I’m hosting a guest post for the book tour for fantasy satire “Serendipidus”. The topic of the post is if one person can make a difference. It’s very intriguing topic, and I hope you enjoy the guest post. I’ll leave the talking to the author now, Jennifer Ott.
Can one person make a difference?
Once upon a time, an inspiring American writer wanted to obtain her master’s degree at a small college in England. She sent her application and thesis to the registrar, but to her disappointment she received a rejection letter and it stated, “Caring is not a curriculum.”
“Maybe that’s the problem with this world!” the young writer exclaimed. “The world could use more caring.”
It’s hard these days to believe one person can make difference and often it’s easier to feel dismayed and helpless, while the issues that plague us only get worse. The saying is true; attitude is everything. How can we be positive with all the problems surrounding us?
Attitude is infectious. People in bad moods can drag people down and happy people can lift spirits higher than ever imagined. Attitude is a choice; we can be positive, or we can be negative. Life is exactly as we make it.
So for argument’s sake, let’s choose the positive. We smile at a stranger and make them feel good. They pass on their smile to someone else. We allow someone to merge into traffic; they are relieved and allow traffic around them flow smoother. We extend our hand to help with kindness, and those on the receiving end will pay it forward. This is how one person can make a difference. It is like a ripple in the middle of a small pond; it continuously flows outward in bigger circles.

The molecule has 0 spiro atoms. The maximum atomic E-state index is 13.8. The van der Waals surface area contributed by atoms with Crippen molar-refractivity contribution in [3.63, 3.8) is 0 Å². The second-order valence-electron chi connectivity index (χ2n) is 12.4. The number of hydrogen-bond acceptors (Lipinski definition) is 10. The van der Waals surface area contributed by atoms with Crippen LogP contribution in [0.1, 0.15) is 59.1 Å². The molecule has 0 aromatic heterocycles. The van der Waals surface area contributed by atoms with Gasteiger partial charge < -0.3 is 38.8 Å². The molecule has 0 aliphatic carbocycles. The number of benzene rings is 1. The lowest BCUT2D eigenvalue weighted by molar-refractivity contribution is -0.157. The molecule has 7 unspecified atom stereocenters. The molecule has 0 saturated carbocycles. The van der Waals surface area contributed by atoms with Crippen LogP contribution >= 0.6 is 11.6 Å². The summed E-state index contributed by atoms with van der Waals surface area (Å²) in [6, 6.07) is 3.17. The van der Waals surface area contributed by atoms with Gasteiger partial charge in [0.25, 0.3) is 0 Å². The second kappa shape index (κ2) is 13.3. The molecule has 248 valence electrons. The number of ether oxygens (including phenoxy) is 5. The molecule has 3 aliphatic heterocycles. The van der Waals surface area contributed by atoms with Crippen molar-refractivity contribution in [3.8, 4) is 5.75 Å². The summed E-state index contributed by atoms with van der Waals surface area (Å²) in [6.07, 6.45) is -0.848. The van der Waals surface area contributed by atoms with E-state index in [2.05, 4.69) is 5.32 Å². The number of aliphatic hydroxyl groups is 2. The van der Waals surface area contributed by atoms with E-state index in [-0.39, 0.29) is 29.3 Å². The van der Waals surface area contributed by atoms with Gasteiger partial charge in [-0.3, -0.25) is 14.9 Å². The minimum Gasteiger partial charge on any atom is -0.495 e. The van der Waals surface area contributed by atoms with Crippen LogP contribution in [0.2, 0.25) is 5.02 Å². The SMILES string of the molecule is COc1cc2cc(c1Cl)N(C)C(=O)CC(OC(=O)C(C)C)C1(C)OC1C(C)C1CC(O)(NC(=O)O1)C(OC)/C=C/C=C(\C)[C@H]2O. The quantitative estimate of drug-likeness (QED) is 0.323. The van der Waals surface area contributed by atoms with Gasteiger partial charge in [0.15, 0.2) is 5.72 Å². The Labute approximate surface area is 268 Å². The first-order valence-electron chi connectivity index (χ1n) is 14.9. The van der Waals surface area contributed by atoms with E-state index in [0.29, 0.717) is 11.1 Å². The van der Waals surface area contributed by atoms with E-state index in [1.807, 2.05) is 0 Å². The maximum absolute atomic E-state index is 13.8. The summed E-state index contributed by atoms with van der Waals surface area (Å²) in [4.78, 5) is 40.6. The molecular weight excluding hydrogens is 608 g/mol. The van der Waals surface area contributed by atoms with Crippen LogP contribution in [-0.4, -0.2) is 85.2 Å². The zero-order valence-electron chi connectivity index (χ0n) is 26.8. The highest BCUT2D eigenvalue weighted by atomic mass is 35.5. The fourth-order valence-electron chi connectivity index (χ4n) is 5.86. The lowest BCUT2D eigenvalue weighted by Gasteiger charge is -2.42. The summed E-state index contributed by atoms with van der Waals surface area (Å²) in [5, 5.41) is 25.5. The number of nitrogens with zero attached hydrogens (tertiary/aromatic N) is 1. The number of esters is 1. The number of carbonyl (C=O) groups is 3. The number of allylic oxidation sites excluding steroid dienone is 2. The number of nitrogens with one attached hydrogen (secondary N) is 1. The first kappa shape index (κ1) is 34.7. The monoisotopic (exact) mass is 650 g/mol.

Caring may not be a scholarly curriculum, but we can teach it. We teach caring by our words, by our actions and by our attitudes. Those who benefit from our caring learn it and become teachers of caring themselves. The more people who care can make a huge change in the world and that starts with one.
Author: Jennifer Ott
Genre: Fantasy Satire
“Maybe it’s time to set aside intellectualism and experience the wonders of thngs that can’t be explained.”
The Earth has stopped rotating and no one seems to notice or care, except for bleeding-heart supermodel Venetia DeMille. While Mother Earth begins to fade into a silent death, Venetia clings to hope. She solicits the help of a scientist to help, but no avail.
Not to be hindered in her quest to save the Earth, Venetia sets out on a journey around the world to find like-minded people and caring souls – an exuberant youth, a magical healer and a man of God. Although together they are able to rekindle faith, their effort still does not provide results. It is a mysterious meeting of four horsemen that carry them to the east where they experience a connection to the earth and each other.
Could the forces that gather with their united efforts prove to be the remedy to save the planet?
Inspiration comes from watching way too much Monty Python. The abstract and the absurd way of looking at normal life, not only offers humor, but questions many problems in society in a light-hearted manner. If we can laugh at ourselves, if we can laugh at life, problems do not seem quite so difficult to tackle. In fact, problems are not as complicated as they seem; everything is very simple. If you can laugh at it, write about it and read about it, most likely one would think about it.
Author Jennifer Ott has written several satire fiction, Wild Horses, The Tourist and two non-fiction books Love and Handicapping and Ooh Baby Compound Me! Her latest book about the homecoming of a Vietnam Veteran, Edge of Civilization will be released soon.
Jennifer Ott lives in Long Beach, California, enjoys the sun, the sand, the surf and lots of Mexican food.